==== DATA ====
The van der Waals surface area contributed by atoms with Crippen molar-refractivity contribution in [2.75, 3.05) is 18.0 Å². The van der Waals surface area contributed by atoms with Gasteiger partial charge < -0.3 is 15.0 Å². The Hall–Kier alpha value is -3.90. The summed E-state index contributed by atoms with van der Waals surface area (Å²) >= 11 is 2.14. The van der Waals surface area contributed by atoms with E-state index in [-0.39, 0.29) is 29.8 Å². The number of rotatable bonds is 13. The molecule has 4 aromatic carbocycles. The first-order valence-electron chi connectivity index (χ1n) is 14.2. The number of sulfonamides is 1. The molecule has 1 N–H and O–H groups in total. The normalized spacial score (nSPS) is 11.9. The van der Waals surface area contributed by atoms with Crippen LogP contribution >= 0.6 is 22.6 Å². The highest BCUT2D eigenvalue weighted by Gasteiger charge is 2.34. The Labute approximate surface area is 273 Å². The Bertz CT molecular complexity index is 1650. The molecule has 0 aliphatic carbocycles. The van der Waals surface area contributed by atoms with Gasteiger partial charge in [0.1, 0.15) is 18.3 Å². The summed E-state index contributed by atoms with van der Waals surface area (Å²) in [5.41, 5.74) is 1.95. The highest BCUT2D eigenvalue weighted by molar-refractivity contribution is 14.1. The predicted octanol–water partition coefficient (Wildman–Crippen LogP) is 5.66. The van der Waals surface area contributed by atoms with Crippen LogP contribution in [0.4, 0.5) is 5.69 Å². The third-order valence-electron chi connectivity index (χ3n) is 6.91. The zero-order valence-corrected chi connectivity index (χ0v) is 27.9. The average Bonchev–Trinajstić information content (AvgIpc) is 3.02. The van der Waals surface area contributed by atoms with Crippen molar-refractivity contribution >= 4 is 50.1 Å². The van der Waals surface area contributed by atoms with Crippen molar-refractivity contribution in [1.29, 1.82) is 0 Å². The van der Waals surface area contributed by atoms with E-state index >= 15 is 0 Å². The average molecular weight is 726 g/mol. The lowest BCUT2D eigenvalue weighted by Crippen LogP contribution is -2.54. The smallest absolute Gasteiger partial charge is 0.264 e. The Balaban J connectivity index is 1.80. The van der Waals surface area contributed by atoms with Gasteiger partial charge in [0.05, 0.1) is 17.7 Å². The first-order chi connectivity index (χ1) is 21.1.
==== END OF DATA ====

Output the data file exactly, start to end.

The van der Waals surface area contributed by atoms with Crippen molar-refractivity contribution in [2.75, 3.05) is 18.0 Å². The van der Waals surface area contributed by atoms with Gasteiger partial charge < -0.3 is 15.0 Å². The Hall–Kier alpha value is -3.90. The summed E-state index contributed by atoms with van der Waals surface area (Å²) >= 11 is 2.14. The van der Waals surface area contributed by atoms with E-state index in [-0.39, 0.29) is 29.8 Å². The number of rotatable bonds is 13. The molecule has 4 aromatic carbocycles. The first-order valence-electron chi connectivity index (χ1n) is 14.2. The number of sulfonamides is 1. The molecule has 1 N–H and O–H groups in total. The normalized spacial score (nSPS) is 11.9. The van der Waals surface area contributed by atoms with Crippen LogP contribution >= 0.6 is 22.6 Å². The highest BCUT2D eigenvalue weighted by Gasteiger charge is 2.34. The Labute approximate surface area is 273 Å². The Bertz CT molecular complexity index is 1650. The molecule has 0 aliphatic carbocycles. The van der Waals surface area contributed by atoms with Gasteiger partial charge in [0.1, 0.15) is 18.3 Å². The summed E-state index contributed by atoms with van der Waals surface area (Å²) in [5.41, 5.74) is 1.95. The highest BCUT2D eigenvalue weighted by molar-refractivity contribution is 14.1. The predicted octanol–water partition coefficient (Wildman–Crippen LogP) is 5.66. The van der Waals surface area contributed by atoms with Crippen LogP contribution in [0.4, 0.5) is 5.69 Å². The third-order valence-electron chi connectivity index (χ3n) is 6.91. The zero-order valence-corrected chi connectivity index (χ0v) is 27.9. The average Bonchev–Trinajstić information content (AvgIpc) is 3.02. The van der Waals surface area contributed by atoms with Crippen molar-refractivity contribution >= 4 is 50.1 Å². The van der Waals surface area contributed by atoms with Crippen molar-refractivity contribution in [1.29, 1.82) is 0 Å². The van der Waals surface area contributed by atoms with E-state index >= 15 is 0 Å². The average molecular weight is 726 g/mol. The lowest BCUT2D eigenvalue weighted by Crippen LogP contribution is -2.54. The smallest absolute Gasteiger partial charge is 0.264 e. The Balaban J connectivity index is 1.80. The van der Waals surface area contributed by atoms with Gasteiger partial charge in [0.05, 0.1) is 17.7 Å². The first-order chi connectivity index (χ1) is 21.1.